This is because in both magazines and competitions, there is an element of chance. A story might be turned down by a magazine editor because they’ve had one similar in the past few weeks or months. A story might fail in a competition simply because it doesn’t run to the judge’s tastes. In this instance, perseverance is the key. Just because one market or comp doesn’t like a story doesn’t mean another won’t. So you take the story back, dust it off (though it’s not always necessary to make changes) and send it out again.

PWN: Do you have any advice for short story writers?

SQ: Ray Bradbury (one of my heroes) gave better advice than I could ever offer. Ray says: If you write things you love, and do it with love, you can't go wrong. I read about a lot of writers who say they hate writing. My answer to that is ‘well stop doing it and leave it to those of us who love it’. I sometimes get criticised for my happy-go-lucky approach to it all. As if I’m somehow lying to myself and others and making it all seem to easy. The truth is I’m not like that all the time. I have days when the ideas won’t come and I feel miserable and fed up with it all. But I also know that I’m happier when I am writing than when I’m not writing.

But here’s some more pragmatic advice.

Never send out a first draft. If you can put your story away for a week or so, then take a look at it again, it will be better for it. It’s amazing what can be missed. I’m pretty good at making sure I edit, though that wasn’t always the case in the early days, but even recently I sent out a story where the MC’s name changed halfway through the story.

Look at the world around you. You may think you have nothing to write about, but the world is full of events that can lead to a story. I’ve written stories based on things I’ve overheard on trains or in cafes, or based on things that happened to family (though it’s important to disguise these quite heavily, for fear of being sued!)

Never waste ideas and never delete anything. If a story doesn’t work the first time you write it – I have a hard drive full of unused stories – let it sit for a few months, or even a couple of years. Last year I sent out a story I’d written ten years previously, after I took a fresh look at it and realised why it hadn’t been published first time round. The plot was okay, but the writing was terrible. I totally re-wrote it and sold it immediately.

If you do get ‘writers block’, then try writing some fanfiction, or stories just for yourself that no one else will ever read. When you’re not worried about form or content, it’s amazing how the words flow.

Write for yourself, but with one eye on whatever markets you want to be successful in. It’s no good hoping that your story will do just because you like it. Magazines in particular have specific aims and a specific readership.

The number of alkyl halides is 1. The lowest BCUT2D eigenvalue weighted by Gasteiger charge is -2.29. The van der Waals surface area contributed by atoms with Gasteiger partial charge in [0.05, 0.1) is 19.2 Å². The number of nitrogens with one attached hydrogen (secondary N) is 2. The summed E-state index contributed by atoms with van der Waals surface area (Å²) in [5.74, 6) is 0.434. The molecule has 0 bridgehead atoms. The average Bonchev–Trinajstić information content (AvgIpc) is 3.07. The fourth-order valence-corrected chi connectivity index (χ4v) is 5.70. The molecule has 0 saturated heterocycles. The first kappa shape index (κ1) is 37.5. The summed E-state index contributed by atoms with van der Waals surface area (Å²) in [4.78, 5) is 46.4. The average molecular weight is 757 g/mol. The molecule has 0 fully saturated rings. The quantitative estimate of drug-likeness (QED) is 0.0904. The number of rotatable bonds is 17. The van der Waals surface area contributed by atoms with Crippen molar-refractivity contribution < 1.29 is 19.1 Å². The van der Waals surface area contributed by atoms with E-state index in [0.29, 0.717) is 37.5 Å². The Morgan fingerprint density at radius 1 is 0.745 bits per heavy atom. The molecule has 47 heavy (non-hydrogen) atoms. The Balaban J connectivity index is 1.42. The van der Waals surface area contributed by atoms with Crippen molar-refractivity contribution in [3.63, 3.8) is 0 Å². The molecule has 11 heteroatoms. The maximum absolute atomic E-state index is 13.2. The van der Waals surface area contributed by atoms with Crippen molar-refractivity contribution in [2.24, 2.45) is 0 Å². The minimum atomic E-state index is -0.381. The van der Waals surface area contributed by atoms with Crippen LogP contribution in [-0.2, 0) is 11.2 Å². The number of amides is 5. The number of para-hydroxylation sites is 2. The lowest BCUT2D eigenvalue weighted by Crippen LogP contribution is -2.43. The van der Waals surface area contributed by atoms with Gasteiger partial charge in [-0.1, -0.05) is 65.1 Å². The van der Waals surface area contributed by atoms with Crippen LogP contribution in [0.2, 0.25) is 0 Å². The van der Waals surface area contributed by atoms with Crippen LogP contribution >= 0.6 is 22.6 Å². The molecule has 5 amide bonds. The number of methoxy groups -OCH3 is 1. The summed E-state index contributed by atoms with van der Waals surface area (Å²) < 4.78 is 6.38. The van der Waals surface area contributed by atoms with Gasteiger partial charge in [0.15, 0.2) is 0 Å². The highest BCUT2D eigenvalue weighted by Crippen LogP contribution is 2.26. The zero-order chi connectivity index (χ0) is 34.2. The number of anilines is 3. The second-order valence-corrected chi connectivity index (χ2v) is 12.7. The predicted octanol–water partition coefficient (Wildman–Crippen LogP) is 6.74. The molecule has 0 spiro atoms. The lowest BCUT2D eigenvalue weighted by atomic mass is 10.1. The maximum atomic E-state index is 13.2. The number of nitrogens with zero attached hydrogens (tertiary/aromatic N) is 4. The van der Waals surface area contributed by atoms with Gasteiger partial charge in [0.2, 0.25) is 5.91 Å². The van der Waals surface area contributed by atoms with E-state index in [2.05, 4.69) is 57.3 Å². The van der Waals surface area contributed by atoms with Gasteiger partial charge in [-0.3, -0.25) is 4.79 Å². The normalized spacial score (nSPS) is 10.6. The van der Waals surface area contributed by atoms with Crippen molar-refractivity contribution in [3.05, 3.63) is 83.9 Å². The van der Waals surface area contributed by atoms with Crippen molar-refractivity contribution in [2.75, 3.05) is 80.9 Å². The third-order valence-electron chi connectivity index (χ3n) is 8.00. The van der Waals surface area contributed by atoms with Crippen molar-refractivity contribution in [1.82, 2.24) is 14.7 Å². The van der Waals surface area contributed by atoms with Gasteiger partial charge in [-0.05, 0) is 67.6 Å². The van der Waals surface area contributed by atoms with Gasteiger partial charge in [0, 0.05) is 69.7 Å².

Read! It’s amazing how many writers don’t actually read anything by anyone else. You should certainly be reading stories from the markets and comps that interest you. And if you don’t actually enjoy those stories, then ask yourself whether you should be writing for them.

It takes hard work and determination to make it as a writer, not just the wish to be one. I’d also add that it takes a willingness to listen to the good advice given to you by others. Some writers get really stroppy if an editor gives negative feedback on their work. I know of writers who can’t get arrested nowadays because they’ve been so churlish about feedback on their work.Don’t be like those writers.

Consider how busy that editor is. All they really have to do is say ‘thanks but no thanks’. Instead they’ve taken the time to give you advice. You don’t have to agree with it. A story of mine that one editor dismissed as ‘melodramatic tosh’ by one editor, went on to be shortlisted in a major science fiction competition. But you do have to respect that editor’s opinion and the time they’ve taken. If only because the next time you send something to them, they’ll remember you as someone they could work with.

Don’t let anyone else tell you that you can’t do it, because you choose to write for a particular market or genre. There’s a lot of snobbery out there, but we should all be cheering each other on, whatever markets we choose for our writing. I wasted too much time worrying that I wasn’t the ‘right’ sort of writer. Then I decided I’d be what I wanted to be, not what others imposed on me. But most of all, as Ray Bradbury says, love what you do. If you love your writing, then that enthusiasm will shine through in the prose.

PWN: Thanks for that Sally. Sally is also making her first foray into 'twitterature' with a serial novel in tweets you can read - and participate with here.

1 comment:

  1. Thanks again for interviewing me, Jenn! It was a great honour. Good luck to PWN for all your future endeavours.